King Salman ordered the Binladin Group to pay the families of each fatality one million Saudi riyals (USD 266,000). Next year, two family members of the deceased are to be the King’s guest for Hajj in 2016. The Saudi King has further ordered one million riyals be paid to each person that suffered a permanent disability and a half million riyal (USD 133,000) be paid to victims without lasting injuries. King Salman also decreed that the compensation payments do not prevent legal claims by the injured and families of the deceased.


This accident is tragic and unfortunate. What is worse, it was 100% avoidable. Booming the long boom/jib assembly down may have seemed like a difficult, complicated job at the time. However, compared to the death, pain and suffering that resulted it really wouldn’t have been that hard after all.

An emergency plan for weather related events is always necessary and a plan for parking the crane or leaving it unattended should be developed and implemented according to the manufacturer’s instructions. I believe that the managers and operators often see the giant crane structures as indestructible. I have to admit that it feels like working with a movable skyscraper. These giants are actually very fragile and demand respect, tender loving care and attention to every tiny detail.


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About The Author

Joseph (Joe) Collins is the Heavy Lift Division Manager for Becht Engineering Co., Inc. He is providing Consulting and Design Services for Lifting and Transport of process equipment, machinery, chemical, refining and nuclear vessels and components.His duties include consulting to clients using the world’s largest cranes and super heavy lift projects. Mr. Collins has over 45-years’ experience in the heavy lift industry. He served as Commissioner and later as Vice President for the National Commission for the Certification of Crane Operators (NCCCO). Joe also served as a member of the Cranes and Derrick Advisory Committee (C-DAC) to OSHA, which wrote and delivered the initial draft of the new OSHA Crane Safety Standard. In January 2011, Engineering News Record magazine honored Joe as one of the “Top 25 Newsmakers” for his work with C-DAC.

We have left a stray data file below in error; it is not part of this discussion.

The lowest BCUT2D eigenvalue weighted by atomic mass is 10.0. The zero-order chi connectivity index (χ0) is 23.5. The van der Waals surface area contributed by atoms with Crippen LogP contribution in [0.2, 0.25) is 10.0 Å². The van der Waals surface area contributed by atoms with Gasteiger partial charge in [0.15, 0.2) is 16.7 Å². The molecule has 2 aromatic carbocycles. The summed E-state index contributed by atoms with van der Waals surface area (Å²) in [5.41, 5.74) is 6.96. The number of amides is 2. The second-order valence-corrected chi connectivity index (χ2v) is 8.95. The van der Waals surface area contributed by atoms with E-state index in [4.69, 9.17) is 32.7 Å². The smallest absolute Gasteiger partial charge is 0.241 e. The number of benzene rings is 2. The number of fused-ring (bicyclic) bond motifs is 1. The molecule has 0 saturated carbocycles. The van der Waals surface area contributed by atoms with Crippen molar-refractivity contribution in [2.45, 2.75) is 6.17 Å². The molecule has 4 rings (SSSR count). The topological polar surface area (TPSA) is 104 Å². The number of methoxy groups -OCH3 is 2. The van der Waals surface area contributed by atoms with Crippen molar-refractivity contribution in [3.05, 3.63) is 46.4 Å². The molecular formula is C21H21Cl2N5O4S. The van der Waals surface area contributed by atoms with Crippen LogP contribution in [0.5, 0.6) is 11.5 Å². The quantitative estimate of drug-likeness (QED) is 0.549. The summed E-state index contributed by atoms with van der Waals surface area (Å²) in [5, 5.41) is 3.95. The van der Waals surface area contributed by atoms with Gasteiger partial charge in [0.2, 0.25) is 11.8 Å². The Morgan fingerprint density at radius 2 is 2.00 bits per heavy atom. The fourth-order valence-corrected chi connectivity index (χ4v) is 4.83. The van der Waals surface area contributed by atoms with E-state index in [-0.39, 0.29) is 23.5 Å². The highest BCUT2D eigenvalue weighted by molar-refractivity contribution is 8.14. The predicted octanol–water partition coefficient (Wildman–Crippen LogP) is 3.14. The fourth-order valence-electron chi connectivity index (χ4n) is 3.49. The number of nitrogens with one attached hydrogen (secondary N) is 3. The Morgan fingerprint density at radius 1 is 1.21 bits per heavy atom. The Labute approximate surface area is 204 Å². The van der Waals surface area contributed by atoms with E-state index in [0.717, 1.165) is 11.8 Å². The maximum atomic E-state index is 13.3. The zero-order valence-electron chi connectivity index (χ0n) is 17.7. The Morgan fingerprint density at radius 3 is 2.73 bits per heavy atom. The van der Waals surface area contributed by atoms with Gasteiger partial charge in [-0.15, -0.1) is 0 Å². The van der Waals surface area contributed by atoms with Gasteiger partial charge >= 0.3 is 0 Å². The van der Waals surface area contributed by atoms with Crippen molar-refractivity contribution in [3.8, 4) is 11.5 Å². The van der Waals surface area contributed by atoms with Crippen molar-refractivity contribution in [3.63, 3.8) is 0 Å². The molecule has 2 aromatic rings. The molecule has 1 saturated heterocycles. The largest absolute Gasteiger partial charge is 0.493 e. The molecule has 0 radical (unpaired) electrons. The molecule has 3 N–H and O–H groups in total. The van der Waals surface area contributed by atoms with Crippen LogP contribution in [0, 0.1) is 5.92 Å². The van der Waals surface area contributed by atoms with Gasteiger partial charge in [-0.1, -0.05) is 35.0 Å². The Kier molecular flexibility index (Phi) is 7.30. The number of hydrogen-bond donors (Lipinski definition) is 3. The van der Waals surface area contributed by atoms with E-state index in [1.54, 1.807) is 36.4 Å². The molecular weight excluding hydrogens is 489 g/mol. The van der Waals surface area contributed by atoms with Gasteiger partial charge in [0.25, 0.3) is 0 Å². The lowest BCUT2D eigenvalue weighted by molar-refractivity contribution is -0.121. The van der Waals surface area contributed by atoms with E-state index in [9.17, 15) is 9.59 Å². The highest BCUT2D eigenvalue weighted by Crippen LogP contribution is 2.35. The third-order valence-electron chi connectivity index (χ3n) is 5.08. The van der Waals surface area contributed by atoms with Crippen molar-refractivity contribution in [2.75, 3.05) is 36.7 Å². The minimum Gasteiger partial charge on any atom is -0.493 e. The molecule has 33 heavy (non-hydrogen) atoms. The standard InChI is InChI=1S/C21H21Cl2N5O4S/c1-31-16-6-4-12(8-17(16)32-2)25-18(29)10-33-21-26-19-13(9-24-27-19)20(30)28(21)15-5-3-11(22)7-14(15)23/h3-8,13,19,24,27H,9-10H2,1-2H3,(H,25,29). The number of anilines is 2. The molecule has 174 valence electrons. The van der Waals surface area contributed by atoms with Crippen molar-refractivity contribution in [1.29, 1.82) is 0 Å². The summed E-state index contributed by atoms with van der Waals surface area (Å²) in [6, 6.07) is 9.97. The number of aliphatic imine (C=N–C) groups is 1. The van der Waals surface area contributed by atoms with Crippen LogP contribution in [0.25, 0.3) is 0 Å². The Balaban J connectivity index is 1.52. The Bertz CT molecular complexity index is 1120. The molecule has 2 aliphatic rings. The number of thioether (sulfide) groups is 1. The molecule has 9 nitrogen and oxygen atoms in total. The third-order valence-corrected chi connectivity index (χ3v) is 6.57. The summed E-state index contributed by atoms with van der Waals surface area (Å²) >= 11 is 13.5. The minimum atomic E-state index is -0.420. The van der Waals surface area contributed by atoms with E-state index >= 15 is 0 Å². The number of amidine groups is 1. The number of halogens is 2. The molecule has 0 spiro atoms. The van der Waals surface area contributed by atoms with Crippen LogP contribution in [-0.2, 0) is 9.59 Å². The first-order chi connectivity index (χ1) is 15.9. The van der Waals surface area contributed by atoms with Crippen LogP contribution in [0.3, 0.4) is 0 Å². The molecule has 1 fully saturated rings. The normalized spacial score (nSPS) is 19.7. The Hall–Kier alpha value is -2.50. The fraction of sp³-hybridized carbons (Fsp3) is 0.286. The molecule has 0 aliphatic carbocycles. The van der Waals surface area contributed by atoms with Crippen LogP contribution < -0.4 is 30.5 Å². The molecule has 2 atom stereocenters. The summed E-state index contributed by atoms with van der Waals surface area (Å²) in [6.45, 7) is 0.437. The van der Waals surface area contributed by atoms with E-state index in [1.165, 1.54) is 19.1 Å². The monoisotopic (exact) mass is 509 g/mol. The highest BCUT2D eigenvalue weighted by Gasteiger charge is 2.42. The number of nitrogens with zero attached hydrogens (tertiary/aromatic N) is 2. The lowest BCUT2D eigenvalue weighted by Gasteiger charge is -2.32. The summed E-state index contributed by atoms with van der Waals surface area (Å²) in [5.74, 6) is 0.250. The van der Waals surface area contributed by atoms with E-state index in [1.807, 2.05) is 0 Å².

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Mecca Crane Collapse — “The worst crane accident in living memory”

4 thoughts on “Mecca Crane Collapse — “The worst crane accident in living memory”

  1. Great article Joe, very well written and very well said. You can never point out these issues enough, even if it does sound like a broken record. Keep up the good work…

  2. Thank You Mr. Collins for shedding “additional light” on this tragic crane accident. This accident should continually remind those responsible for crane safety to follow the crane manufacturers recommendations for properly configuring the crane for adverse weather conditions.
    Good Luck Joe and be safe!

  3. This is a perfect column and it properly described the reason of collapse.
    However there is another key factor, that is evident from the first picture posted here.
    The crane appears to be overturned including the tractor base. that indicates that there was no proper weight put on the base, that means it was not mounted at all. it was just left in a condition that it will definitely collapse if boom is raised and wind blows. This is clear negligence on the part of contractor and the person who says it was erected professionally, he is the main culprit.

  4. Such a tragic incident that was totally avoidable. Everyone present with basic crane knowledge. Could have saved all those people. Hard to fathom such disrespect for human life.